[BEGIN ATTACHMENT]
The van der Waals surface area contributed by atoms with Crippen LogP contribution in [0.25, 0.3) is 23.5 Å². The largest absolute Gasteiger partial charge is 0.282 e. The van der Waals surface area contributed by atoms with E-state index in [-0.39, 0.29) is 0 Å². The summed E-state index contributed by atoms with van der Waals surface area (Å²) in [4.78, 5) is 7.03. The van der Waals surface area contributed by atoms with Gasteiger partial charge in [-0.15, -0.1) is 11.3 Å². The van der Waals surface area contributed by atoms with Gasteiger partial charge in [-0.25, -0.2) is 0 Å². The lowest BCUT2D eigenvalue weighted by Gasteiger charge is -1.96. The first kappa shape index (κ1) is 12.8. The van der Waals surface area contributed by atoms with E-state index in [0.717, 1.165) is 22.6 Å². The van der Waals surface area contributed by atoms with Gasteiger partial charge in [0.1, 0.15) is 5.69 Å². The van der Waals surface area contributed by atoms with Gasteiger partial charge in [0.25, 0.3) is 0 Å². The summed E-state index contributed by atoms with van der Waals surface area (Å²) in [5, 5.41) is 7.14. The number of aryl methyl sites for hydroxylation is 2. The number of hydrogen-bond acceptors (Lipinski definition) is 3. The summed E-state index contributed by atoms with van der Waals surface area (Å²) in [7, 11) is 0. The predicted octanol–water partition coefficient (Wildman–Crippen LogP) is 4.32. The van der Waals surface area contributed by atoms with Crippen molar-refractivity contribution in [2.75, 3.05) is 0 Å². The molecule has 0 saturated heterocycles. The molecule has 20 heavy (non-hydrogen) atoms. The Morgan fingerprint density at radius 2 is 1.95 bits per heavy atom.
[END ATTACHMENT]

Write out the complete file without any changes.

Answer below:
The van der Waals surface area contributed by atoms with Crippen LogP contribution in [0.25, 0.3) is 23.5 Å². The largest absolute Gasteiger partial charge is 0.282 e. The van der Waals surface area contributed by atoms with E-state index in [-0.39, 0.29) is 0 Å². The summed E-state index contributed by atoms with van der Waals surface area (Å²) in [4.78, 5) is 7.03. The van der Waals surface area contributed by atoms with Gasteiger partial charge in [-0.15, -0.1) is 11.3 Å². The van der Waals surface area contributed by atoms with Gasteiger partial charge in [-0.25, -0.2) is 0 Å². The lowest BCUT2D eigenvalue weighted by Gasteiger charge is -1.96. The first kappa shape index (κ1) is 12.8. The van der Waals surface area contributed by atoms with E-state index in [0.717, 1.165) is 22.6 Å². The van der Waals surface area contributed by atoms with Gasteiger partial charge in [0.1, 0.15) is 5.69 Å². The van der Waals surface area contributed by atoms with Gasteiger partial charge in [0.25, 0.3) is 0 Å². The summed E-state index contributed by atoms with van der Waals surface area (Å²) in [5, 5.41) is 7.14. The number of aryl methyl sites for hydroxylation is 2. The number of hydrogen-bond acceptors (Lipinski definition) is 3. The summed E-state index contributed by atoms with van der Waals surface area (Å²) in [7, 11) is 0. The predicted octanol–water partition coefficient (Wildman–Crippen LogP) is 4.32. The van der Waals surface area contributed by atoms with Crippen molar-refractivity contribution in [2.75, 3.05) is 0 Å². The molecule has 0 saturated heterocycles. The molecule has 20 heavy (non-hydrogen) atoms. The Morgan fingerprint density at radius 2 is 1.95 bits per heavy atom.